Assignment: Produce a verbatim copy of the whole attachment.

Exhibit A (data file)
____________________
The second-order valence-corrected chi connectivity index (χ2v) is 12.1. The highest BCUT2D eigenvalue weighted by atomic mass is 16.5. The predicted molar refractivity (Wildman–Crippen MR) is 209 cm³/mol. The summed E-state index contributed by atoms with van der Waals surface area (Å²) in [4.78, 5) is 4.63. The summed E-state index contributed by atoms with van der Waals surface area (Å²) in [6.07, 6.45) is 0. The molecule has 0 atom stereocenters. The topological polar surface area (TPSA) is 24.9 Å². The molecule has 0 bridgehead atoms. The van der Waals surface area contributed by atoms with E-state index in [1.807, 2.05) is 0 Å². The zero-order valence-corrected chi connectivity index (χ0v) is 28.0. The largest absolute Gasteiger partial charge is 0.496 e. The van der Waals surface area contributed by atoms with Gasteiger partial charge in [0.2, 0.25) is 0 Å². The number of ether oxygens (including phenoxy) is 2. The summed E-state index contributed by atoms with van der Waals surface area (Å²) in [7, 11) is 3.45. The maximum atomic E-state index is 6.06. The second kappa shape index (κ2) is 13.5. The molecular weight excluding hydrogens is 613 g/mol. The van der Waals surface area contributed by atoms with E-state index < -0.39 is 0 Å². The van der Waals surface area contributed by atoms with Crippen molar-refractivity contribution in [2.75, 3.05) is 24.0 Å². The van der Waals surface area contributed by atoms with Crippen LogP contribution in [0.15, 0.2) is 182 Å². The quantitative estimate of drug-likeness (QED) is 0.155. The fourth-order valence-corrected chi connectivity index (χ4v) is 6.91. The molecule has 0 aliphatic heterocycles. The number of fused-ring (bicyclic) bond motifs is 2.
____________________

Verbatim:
The second-order valence-corrected chi connectivity index (χ2v) is 12.1. The highest BCUT2D eigenvalue weighted by atomic mass is 16.5. The predicted molar refractivity (Wildman–Crippen MR) is 209 cm³/mol. The summed E-state index contributed by atoms with van der Waals surface area (Å²) in [4.78, 5) is 4.63. The summed E-state index contributed by atoms with van der Waals surface area (Å²) in [6.07, 6.45) is 0. The molecule has 0 atom stereocenters. The topological polar surface area (TPSA) is 24.9 Å². The molecule has 0 bridgehead atoms. The van der Waals surface area contributed by atoms with E-state index in [1.807, 2.05) is 0 Å². The zero-order valence-corrected chi connectivity index (χ0v) is 28.0. The largest absolute Gasteiger partial charge is 0.496 e. The van der Waals surface area contributed by atoms with Gasteiger partial charge in [0.2, 0.25) is 0 Å². The number of ether oxygens (including phenoxy) is 2. The summed E-state index contributed by atoms with van der Waals surface area (Å²) in [7, 11) is 3.45. The maximum atomic E-state index is 6.06. The second kappa shape index (κ2) is 13.5. The molecular weight excluding hydrogens is 613 g/mol. The van der Waals surface area contributed by atoms with E-state index < -0.39 is 0 Å². The van der Waals surface area contributed by atoms with Crippen molar-refractivity contribution in [2.75, 3.05) is 24.0 Å². The van der Waals surface area contributed by atoms with Crippen LogP contribution in [0.15, 0.2) is 182 Å². The quantitative estimate of drug-likeness (QED) is 0.155. The fourth-order valence-corrected chi connectivity index (χ4v) is 6.91. The molecule has 0 aliphatic heterocycles. The number of fused-ring (bicyclic) bond motifs is 2.